Babesia divergensbuilds a complex population structure composed of specific ratios of infected cells to ensure a prompt response to changing environmental conditions

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Abstract

Babesia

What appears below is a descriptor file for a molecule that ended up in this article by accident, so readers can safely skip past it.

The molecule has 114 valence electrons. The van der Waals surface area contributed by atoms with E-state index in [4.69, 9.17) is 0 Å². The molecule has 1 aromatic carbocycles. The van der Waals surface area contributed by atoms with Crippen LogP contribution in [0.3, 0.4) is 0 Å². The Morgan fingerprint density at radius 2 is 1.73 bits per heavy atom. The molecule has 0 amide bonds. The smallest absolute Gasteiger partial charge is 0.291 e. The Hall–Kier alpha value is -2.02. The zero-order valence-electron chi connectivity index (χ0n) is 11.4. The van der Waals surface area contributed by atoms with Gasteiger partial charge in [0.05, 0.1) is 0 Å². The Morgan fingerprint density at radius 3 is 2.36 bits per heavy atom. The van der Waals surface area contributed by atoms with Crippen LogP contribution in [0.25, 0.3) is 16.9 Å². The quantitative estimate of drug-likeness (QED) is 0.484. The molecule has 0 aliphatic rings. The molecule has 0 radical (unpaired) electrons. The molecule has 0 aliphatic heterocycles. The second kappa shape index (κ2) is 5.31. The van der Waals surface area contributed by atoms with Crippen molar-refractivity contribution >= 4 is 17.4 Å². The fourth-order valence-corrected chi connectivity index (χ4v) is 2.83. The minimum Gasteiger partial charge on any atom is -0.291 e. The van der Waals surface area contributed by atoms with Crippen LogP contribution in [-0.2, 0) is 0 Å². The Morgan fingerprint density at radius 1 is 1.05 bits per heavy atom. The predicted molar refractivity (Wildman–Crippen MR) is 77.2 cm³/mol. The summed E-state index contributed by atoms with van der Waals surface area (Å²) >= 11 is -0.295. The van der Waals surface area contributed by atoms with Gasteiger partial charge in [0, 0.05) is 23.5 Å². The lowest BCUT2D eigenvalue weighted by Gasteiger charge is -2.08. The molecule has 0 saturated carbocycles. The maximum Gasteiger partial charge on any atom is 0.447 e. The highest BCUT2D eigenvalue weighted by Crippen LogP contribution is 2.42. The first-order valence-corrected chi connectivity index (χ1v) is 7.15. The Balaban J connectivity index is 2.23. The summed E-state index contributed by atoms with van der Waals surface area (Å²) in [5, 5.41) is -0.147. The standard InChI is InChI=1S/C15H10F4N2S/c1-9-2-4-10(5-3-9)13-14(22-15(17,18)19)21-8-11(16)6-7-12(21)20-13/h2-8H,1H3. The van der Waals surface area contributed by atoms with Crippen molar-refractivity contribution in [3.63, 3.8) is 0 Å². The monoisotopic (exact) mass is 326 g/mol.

parasites cause a malaria-like febrile illness by infection of red blood cells (RBCs). Despite the growing importance of this tick-borne infection, its basic biology has been neglected. Using novel synchronization tools, the sequence of intra-erythrocytic events was followed from invasion through development and differentiation to egress. The dynamics of the parasite population were studied in culture, revealing for the first time, the complete array of morphological forms in a precursor–product relationship. Important chronological constants including Babesia's highly unusual variable intra-erythrocytic life cycle, the life span of each population of infected cells and the time required for the genesis of the different parasite stages were elucidated. Importantly, the maintenance of specific ratios of the infected RBC populations was shown to be responsible for the parasites' choice of developmental pathways, enabling swift responses to changing environmental conditions like availability of RBCs and nutrition. These results could impact the control of parasite proliferation and therefore disease.

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